Middle-aged Ajit Saikia and his wife Tarulata are visibly disturbed hearing the police brass band rehearsing for Independence Day. It might sound odd but the couple wants to forget the day India attained freedom.
The Saikias are from Gogamukh village, near Dhemaji town in eastern Assam, around 500 km from the state's main city Guwahati. They have every reason to get paranoid as Independence Day draws near.
It was a bright sunny morning on Aug 15, 2004, when, like most Indians, the couple allowed their 14-year-old son Girin, a bright Class 9 student, to attend the annual Independence Day parade at the Dhemaji college ground.
Attired in school uniform, Girin went for the celebrations but never returned home alive - all that came was a bundle of dismembered limbs wrapped in a blood-dripped white shroud.
Girin was among the 13 people killed, mostly schoolchildren, when a powerful landmine exploded at the venue, just before the Indian flag was unfurled. The separatist United Liberation Front of Asom (ULFA) was blamed for the mayhem. Some 25 people suffered injuries.
The killings sparked an outcry in Assam against ULFA.
"Now whenever Independence Day approaches, our family gets mentally upset with the images of Girin coming alive," Saikia, a petty businessman, told IANS in a voice choked with emotion.
Girin's elder sister Bulbuli, a college student, is equally frightened.
"Never ever shall I go to attend an Independence Day parade in my life...
Who knows there could be another blast?" Bulbuli said.
Equally distraught is Puspa Deuri, a government engineer who lost his wife Dhanada in that Aug 15 horror.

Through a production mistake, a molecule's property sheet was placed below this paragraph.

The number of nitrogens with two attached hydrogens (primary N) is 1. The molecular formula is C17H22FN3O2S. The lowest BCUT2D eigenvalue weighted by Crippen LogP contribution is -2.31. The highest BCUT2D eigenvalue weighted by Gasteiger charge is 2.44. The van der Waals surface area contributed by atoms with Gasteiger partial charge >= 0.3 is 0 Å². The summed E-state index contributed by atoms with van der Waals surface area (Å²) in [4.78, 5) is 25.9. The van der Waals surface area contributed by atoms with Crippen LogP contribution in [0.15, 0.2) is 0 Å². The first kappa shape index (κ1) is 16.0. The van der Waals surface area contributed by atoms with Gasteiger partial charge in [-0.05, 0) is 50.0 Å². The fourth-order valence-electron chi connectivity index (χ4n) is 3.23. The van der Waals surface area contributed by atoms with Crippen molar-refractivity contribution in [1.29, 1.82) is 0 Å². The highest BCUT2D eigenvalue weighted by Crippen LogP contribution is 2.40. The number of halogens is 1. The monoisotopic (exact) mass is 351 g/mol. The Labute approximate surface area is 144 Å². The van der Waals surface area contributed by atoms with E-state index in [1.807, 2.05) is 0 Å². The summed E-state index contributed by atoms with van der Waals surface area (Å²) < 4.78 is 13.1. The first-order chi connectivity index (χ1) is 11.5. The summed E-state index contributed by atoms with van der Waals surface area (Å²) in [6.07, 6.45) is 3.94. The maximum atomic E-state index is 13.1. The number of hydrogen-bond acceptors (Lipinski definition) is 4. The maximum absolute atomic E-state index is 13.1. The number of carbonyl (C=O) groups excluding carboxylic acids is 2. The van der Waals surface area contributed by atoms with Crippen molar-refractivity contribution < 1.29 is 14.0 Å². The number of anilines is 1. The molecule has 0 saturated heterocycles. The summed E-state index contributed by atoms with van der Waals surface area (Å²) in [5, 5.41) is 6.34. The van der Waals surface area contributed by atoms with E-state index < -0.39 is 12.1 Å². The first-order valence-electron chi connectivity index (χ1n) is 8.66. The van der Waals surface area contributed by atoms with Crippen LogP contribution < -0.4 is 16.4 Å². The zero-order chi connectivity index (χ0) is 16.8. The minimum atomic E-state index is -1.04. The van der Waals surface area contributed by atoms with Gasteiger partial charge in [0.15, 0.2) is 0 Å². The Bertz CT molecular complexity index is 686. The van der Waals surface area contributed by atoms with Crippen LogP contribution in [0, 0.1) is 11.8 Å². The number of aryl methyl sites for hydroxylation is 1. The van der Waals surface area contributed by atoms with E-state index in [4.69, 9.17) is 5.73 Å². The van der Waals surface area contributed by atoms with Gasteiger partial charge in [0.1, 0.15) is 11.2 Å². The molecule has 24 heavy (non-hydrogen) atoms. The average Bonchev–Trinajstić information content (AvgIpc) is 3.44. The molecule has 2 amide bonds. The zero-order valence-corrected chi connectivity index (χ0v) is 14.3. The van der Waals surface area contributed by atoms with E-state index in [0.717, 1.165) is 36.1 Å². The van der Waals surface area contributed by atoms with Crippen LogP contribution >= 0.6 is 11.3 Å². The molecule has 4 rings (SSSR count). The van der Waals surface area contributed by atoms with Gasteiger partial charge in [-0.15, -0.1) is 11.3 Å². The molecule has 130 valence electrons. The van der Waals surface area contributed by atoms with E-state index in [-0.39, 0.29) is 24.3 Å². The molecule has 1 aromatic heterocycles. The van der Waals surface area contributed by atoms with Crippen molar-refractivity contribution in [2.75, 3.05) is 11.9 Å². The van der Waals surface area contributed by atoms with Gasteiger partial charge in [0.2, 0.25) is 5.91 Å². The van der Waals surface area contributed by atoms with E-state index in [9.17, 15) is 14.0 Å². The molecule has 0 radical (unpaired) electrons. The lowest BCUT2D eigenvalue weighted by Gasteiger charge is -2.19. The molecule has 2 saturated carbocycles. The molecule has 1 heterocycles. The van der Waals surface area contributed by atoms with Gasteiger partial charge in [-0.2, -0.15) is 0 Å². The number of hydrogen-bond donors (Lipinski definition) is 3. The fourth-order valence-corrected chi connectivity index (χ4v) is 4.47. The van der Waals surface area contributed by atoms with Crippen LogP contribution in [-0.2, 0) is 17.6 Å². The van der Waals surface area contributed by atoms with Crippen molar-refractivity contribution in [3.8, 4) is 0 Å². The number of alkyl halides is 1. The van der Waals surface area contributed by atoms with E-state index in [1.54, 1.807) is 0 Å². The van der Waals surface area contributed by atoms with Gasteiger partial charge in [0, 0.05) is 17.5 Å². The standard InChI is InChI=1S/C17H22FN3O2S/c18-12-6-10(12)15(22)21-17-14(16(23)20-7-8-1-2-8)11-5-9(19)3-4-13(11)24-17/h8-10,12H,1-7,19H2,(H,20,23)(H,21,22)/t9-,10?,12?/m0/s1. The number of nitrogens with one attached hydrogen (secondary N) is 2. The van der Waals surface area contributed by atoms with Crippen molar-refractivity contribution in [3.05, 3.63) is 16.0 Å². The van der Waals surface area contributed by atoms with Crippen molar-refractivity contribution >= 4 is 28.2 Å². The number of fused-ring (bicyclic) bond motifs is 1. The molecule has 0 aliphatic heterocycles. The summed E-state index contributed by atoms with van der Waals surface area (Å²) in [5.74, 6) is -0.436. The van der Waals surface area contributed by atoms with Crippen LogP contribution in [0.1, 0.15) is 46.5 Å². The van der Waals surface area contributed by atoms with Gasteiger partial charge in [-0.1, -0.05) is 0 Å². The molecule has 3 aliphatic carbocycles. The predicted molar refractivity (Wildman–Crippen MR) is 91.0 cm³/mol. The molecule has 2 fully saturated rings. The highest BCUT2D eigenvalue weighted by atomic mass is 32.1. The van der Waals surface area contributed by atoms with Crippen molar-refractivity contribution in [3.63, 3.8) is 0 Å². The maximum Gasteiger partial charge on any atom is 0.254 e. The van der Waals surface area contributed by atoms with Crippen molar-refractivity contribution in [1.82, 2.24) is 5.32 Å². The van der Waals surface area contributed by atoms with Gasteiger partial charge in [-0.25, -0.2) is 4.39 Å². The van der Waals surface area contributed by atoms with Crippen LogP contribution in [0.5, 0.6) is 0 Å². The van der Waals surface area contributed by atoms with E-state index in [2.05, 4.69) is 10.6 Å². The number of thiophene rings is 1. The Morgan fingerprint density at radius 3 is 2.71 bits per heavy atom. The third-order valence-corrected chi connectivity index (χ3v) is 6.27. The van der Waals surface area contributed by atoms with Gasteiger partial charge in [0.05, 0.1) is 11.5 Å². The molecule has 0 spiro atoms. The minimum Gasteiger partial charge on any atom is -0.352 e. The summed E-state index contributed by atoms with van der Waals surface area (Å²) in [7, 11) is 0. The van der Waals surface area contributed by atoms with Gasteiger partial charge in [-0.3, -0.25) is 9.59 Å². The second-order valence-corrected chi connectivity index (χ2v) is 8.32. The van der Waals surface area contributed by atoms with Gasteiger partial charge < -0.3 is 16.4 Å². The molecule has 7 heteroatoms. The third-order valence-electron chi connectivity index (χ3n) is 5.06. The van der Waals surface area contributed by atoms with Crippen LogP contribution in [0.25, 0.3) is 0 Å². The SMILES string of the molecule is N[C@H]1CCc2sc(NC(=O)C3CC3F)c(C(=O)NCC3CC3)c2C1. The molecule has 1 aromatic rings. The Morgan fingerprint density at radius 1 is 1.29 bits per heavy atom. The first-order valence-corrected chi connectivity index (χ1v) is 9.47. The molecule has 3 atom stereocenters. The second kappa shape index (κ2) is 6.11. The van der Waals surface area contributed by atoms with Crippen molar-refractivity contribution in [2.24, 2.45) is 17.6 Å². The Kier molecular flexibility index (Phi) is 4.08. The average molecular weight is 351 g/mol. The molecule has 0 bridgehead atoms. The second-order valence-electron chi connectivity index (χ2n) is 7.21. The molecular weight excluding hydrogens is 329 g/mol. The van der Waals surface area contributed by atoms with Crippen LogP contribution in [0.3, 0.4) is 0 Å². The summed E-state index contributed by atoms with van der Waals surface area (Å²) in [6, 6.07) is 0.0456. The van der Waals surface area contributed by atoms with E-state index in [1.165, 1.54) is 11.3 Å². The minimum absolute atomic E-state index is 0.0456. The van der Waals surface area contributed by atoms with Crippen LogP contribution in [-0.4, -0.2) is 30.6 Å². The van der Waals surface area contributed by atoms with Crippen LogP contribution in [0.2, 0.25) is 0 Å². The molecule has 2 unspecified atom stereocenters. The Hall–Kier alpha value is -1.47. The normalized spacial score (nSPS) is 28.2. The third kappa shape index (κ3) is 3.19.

"I simply don't want to remember Independence Day. Whenever this day approaches, I feel as if my heart is going to stop beating," Deuri said, tears welling up in his eyes.
Deuri refrained from attending the last two Independence Day functions and did not allow his two children - his son who is studying medicine and a college-going daughter - to venture out of their home on both occasions.
"Frankly, I don't have the courage to step out of my home on Aug 15," Deuri said.
With the 2004 killings still fresh in Assam, family members of those killed are hoping that the government declares the victims as martyrs.
"The government has built a memorial with photographs of all 13 victims near the blast site. If they are declared martyrs, it would be some consolation for people like us," Girin's mother Tarulata said and then broke down.
Dipen Saikia is still in shock, unable to come to terms with reality - his two daughters, 14-year-old Rupa and 10-year-old Aruna, were killed in the blast.
"For us Independence Day is a day of mourning because the memories of the blast come alive. I saw my two daughters ripped apart. This act by ULFA is nothing but barbaric," Dipen Saikia said in a matter-of-fact manner.
Elsewhere in the district there are hundreds of children who have never witnessed an Independence Day parade in their life, thanks to separatist trouble the state has witnessed since the early 1980s.
"At least I wouldn't allow my two sons to go to the parade ground. You never know what happens," said Tarini Das, a government official.
For many children, Independence Day means sitting at home and watching TV or playing indoors.
It is not that the kids - and their parents and guardians - are happy over the state of affairs.
"It is a shame our children are growing up without relishing this moment of pride," said Ganesh Das, an ageing freedom fighter.
"But you cannot blame them or their guardians as circumstances have compelled them to stay indoors rather than be at the parade ground to witness the national flag being unfurled," he added.
Militants in the insurgency-hit northeast have for years boycotted India's Independence Day and Republic Day celebrations. The run-up to the events has always been bloody.
It will be no different this August 15 - the 60th anniversary of India's freedom.